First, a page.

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 Post subject: Chargig from Low Current Supply
PostPosted: Sun Feb 17, 2019 12:40 am 
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Joined: Wed Jan 02, 2019 7:54 am
Posts: 8
I tow a caravan in Europe and use sites with an electrical 'hook-up' system. The output of the 220V electrical supply points is sometimes limited to 16 amp and sometimes limited to 10 amp. The limit is 'enforced' by having a circuit breaker designed to trip at the 16/10 amp level in the circuit.
Would it be possible to overnight charge the Outlander (using the Mitsubishi supplied 3pin charging cable + suitable outlet adapter) from this power source or would the demand be likely to trip the circuit breaker? I know it can be charged from a solar array 6amp supply but the current limit is then the limited output of the array but is there a way of telling the onboard charging unit not to demand more than 10 amps?

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 Post subject: Re: Chargig from Low Current Supply
PostPosted: Sun Feb 17, 2019 9:46 am 
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Joined: Sat Oct 06, 2018 3:24 pm
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Location: West Midlands, UK.
I am interested that you mention charging from solar. I was not aware that it was possible. Do you know how?

As far as mains charging is concerned, I'm sure you could plug the generic (EVSE) 'brick' charger in to recharge. The manual outlaws the use of "extensions" but an adaptor may be different. Even so, I cannot think why it would not work. That's different to being 'approved'. I'd try to make the three-pin connection within a waterproof container. You would be charging at 10A because that's all the 'brick' will allow. So long as the breaker is not less than 10A, you should be fine. The only problem I can think of is a site owner who considers that you're taking liberties!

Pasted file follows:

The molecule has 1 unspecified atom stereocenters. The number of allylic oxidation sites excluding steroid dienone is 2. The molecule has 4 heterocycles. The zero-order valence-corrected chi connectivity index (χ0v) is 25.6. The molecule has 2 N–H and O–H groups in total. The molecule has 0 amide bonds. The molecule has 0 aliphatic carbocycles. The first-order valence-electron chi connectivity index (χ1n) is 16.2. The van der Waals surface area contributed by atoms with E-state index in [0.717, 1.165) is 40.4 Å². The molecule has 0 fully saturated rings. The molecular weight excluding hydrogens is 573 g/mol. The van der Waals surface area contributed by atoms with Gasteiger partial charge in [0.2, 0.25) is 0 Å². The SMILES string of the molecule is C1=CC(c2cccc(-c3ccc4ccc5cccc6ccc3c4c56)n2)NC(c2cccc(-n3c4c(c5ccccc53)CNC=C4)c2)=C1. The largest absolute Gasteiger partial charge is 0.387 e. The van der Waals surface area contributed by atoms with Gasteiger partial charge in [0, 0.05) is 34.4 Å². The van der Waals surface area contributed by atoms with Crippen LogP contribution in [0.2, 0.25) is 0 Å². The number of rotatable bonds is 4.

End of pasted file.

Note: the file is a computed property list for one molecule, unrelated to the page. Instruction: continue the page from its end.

If you look at the type2 connector to the car, you will see that it has five pins. Within the 'brick' there is some electronic wizardry that communicates with the car to charge it safely and the extra pins are necessary for those communications. You cannot connect mains to the car directly. If you have a home charge point, it may be capable of supplying up to 32A but the car can only take 16A this way. Again, the home charge point has three wires in and five out. It has similar electronics to communicate with the car and control the charging process.


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 Post subject: Re: Chargig from Low Current Supply
PostPosted: Sun Feb 17, 2019 5:22 pm 
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Joined: Mon Dec 16, 2013 1:18 pm
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Location: Netherlands
The supplied charger will not take more than 10A, often less. You will need a 3-pin/Schuko adapter.
On the Continent you can only charge at 16A from a dedicated charger using a type1-type2 cable (not supplied with the car).
Are you sure the camping grounds can supply 10/16 A (240 V) ?
Often the outlets on a camping site are limited to 6A.

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 Post subject: Re: Chargig from Low Current Supply
PostPosted: Sun Feb 17, 2019 10:15 pm 
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Joined: Mon Dec 01, 2014 11:30 am
Posts: 3404
Location: Netherlands, Utrecht area
jaapv wrote:
Often the outlets on a camping site are limited to 6A.
Indeed. This is why I used one of these: https://www.ratio.nl/nl/catalog/e-mobil ... +a+nr+view

16 amps at home.
10 amps at friends and family
6 amps on camp sites


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 Post subject: Re: Chargig from Low Current Supply
PostPosted: Mon Feb 18, 2019 3:12 am 
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Joined: Mon Sep 26, 2016 11:18 pm
Posts: 1057
Location: Poland
anko wrote:
jaapv wrote:
Often the outlets on a camping site are limited to 6A.